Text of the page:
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You say you want a revolution

If it happened in a film, we’d dismiss it as unbelievable. Last night, an angry mob, many illegally armed, descended from the White House to the US Capitol, home of the Congress. Their goal – to prevent the certification of the Presidential election that took place in November. Their strategy – enter the Capitol and physically prevent lawmakers from voting. In other words, a coup.

While Donald Trump wasn’t with them in person, he was in spirit. He had just issued them a rabble-rousing speech, telling them: “We will never give up. We will never concede. It will never happen. You don’t concede when there’s theft involved. Our country has had enough. We will not take it anymore.” The rioters were successful in overwhelming the Capitol police, entering the building and forcing Congress to adjourn. Tear gas was deployed to disperse the crowd over a number of hours. One woman was shot, and three others died due to ‘medical emergencies’. 

A ‘lame duck’ president encouraged his supporters to subvert democracy, resulting in four deaths. What does that mean and what should the American public do about it?

The mark of a strong democracy is not that it never experiences attempted subversion, but that it’s able to withstand it

Well, let’s not get ahead of ourselves. Despite the alarming scenes, America didn’t really come up against the precipice of dictatorship. Although only 115 officers were on duty last night, there are over 5000 in total. This wasn’t a serious attempt at overthrowing the most powerful government on Earth, it was a dangerous act of attention-seeking. On the other hand, supporters of democracy shouldn’t really be surprised by this. The mark of a strong democracy is not that it never experiences attempted subversion, but that it’s able to withstand it. From the Whiskey Rebellion during the presidency of George Washington, through to the Civil War, to the occupation of Malheur National Wildlife Refuge in 2016, armed revolts against the US are actually fairly frequent. In a 2018 poll, 32% of those aged 18-29 said that ‘non-democracies can be preferable’. A substantial portion of the American public are not opposed to the end of the American Republic. Last night was not a freak occurrence.

So, what should Americans do next to safeguard the Republic? There are four things that lawmakers and the public should focus on.

Firstly, the relevant authorities should press charges against rioters who broke the law. Many caused criminal damage to federal property, some even took selfies of themselves breaking the law. Not only is this damaging in its own right, if these people are able to get away with their crimes, it will embolden others. Anyone who broke the law must be tracked down and prosecuted.

The American public must see that those who reject democracy will also be rejected by it

Secondly, future constitutional events must not be disrupted. Police and secret service presence at Joe Biden and Kamala Harris’s inauguration should be stepped up, as well as any other opportunity for disruption. It’s absolutely vital that everyone can see that the peaceful transfer of power is not something that can prevented by any faction, no matter how vocal or well-armed. If this mob of enraged Trump-supporters can get into the heart of American government this easily, no doubt serious terrorists could as well.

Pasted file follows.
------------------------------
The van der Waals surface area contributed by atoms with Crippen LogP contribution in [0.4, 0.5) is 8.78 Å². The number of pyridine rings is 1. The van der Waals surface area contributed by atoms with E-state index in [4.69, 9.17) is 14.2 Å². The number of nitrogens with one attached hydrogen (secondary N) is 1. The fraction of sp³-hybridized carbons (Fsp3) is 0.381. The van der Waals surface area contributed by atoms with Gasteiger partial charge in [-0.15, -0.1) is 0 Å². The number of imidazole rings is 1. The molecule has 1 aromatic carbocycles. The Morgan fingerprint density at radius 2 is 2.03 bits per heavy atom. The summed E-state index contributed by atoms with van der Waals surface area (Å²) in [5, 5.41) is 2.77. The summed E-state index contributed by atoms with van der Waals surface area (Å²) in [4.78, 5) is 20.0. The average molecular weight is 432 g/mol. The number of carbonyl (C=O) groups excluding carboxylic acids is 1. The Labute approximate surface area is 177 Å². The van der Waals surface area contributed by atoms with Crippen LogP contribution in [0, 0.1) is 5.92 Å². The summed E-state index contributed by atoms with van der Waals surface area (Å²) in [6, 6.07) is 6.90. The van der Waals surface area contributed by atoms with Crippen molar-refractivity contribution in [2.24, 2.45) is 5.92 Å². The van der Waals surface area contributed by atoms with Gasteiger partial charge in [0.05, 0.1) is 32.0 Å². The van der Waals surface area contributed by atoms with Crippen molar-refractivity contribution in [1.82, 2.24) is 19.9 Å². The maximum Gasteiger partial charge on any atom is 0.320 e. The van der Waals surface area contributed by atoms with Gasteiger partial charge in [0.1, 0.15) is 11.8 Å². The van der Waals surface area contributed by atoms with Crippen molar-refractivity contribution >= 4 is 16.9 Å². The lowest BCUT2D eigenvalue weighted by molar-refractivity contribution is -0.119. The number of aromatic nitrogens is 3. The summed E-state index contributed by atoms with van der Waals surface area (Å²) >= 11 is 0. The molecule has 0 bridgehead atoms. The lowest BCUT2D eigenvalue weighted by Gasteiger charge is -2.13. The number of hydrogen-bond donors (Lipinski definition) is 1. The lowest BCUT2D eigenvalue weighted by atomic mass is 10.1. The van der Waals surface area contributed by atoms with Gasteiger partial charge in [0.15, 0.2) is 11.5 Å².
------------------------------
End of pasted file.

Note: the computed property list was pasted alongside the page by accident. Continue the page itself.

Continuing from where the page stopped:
Thirdly, attempts must be made to hold Donald Trump accountable. His behaviour since losing the election has been reckless. He’s all but explicitly incited this sort of violence. Congressional Democrats have already indicated that they wish to draft articles of impeachment, and this is the correct decision. The American public must see that those who reject democracy will also be rejected by it. Furthermore, Trump-supporting Republicans, many of whom have now had their hitherto unshakeable allegiance to him dispelled, must now be forced to pick a side. There’s no way to straddle the widening gap between Trump and the constitution any longer.

The largest threat to American democracy is not the words of Donald Trump nor the actions of his supporters, but the indifference of the majority

Yesterday marked by far the most serious threat of Trump’s presidency. The voters have rejected him entirely, handing Democrats complete control of the government. Yet he has continued to spread lies about election fraud. We are nearing the point at which his rhetoric is so aggressive that even he will be unable to stop his own supporters. The threat of much more substantial conflict and loss of life looms and no lawmaker from either party should sanction it. Republicans up and down America have to ask themselves what’s more important: the Republic or Donald Trump.

Since George Washington willingly stepped aside after his second term, the peaceful transfer of power has been a given in American politics. While American democracy survived last night’s assault, it was far more shaken than it should have been. Lawmakers must now show that they side with the voters against Trump and the voters must also demand that they do. After all, the largest threat to American democracy is not the words of Donald Trump nor the actions of his supporters, but the indifference of the majority. America must act strongly against this chaotic coup-attempt as a warning to anyone more competent who might try the same.

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